At some point you and your teacher may decide to take a music exam. Great! You will get an internationally recognized diploma, you will have something to work towards as well as something to aim for. This will motivate you and help you to progress faster. The examination systems are welcoming encouraging the candidates to enter these exams. We, the music teachers, love the exams as it is an evaluation of our work and students’ progress. There are however a few things to keep in mind when you attempt to sign up for an exam.
Allow enough time
Let’s say you had a math exam, you have studied for two weeks and you got 100 out of 100. That gives you confidence of how much work you can do in two weeks’ time. But, you forget something. You have been studying mathematics for a long time, you have completed many good or bad assignments, you have passed many exams and those amazing 100 out of 100 are not a result of “just” two weeks work of a couple of hours in the afternoon after school. Music is the same if you have just started playing guitar, give it a year or two to establish a good base before considering your first exam.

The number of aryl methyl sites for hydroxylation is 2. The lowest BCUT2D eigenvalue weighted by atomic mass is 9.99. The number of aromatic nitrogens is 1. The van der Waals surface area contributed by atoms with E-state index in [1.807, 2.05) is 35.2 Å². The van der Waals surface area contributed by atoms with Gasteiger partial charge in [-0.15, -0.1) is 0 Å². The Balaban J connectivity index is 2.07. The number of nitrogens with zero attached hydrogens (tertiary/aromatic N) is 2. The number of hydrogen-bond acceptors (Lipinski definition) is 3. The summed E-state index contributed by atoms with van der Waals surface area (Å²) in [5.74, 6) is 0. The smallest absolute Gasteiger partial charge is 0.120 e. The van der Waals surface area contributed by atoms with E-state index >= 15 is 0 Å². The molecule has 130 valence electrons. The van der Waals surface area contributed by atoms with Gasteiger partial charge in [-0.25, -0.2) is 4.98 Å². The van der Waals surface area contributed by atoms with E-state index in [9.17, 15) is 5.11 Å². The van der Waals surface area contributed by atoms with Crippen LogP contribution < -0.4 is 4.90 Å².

Music is not only playing the instrument.
Many people will think: “The most important thing is how I play, I signed up for guitar lessons not for theory or things like that”. That’s correct, but what you didn’t know at the time was that music is not about only playing the instrument. Playing the instrument is just a manifestation. The music examiners are judging your musical knowledge along with your technical abilities and skills. There are separate exams for music theory as well. All the aspects of the music subject including playing the instrument are interconnected in its integrity. Working on your music theory, aural training, sight reading, scales etc. will be rewarded with higher marks and greater satisfaction.
We are all different.
Most of us know someone who has finished grade 8 or done their first diploma by age of 15. Do not compare yourself with them. We are all different. It is a clever idea to have a real understanding of how much work you can do in a week, a month, two months, six months, a year…etc. Set the target accordingly and discuss this with your guitar teacher. Remember, you can’t do more than you can do.
As we said earlier, it takes time to master the guitar technique, theoretical concepts and all other aspects of the music art. It also requires patience and consistent work, if possible, daily. It is counterproductive to postpone guitar practice to the weekend or o more convenient time when your school exams or tests are over. You need to rather aim for small practice sessions as often as possible.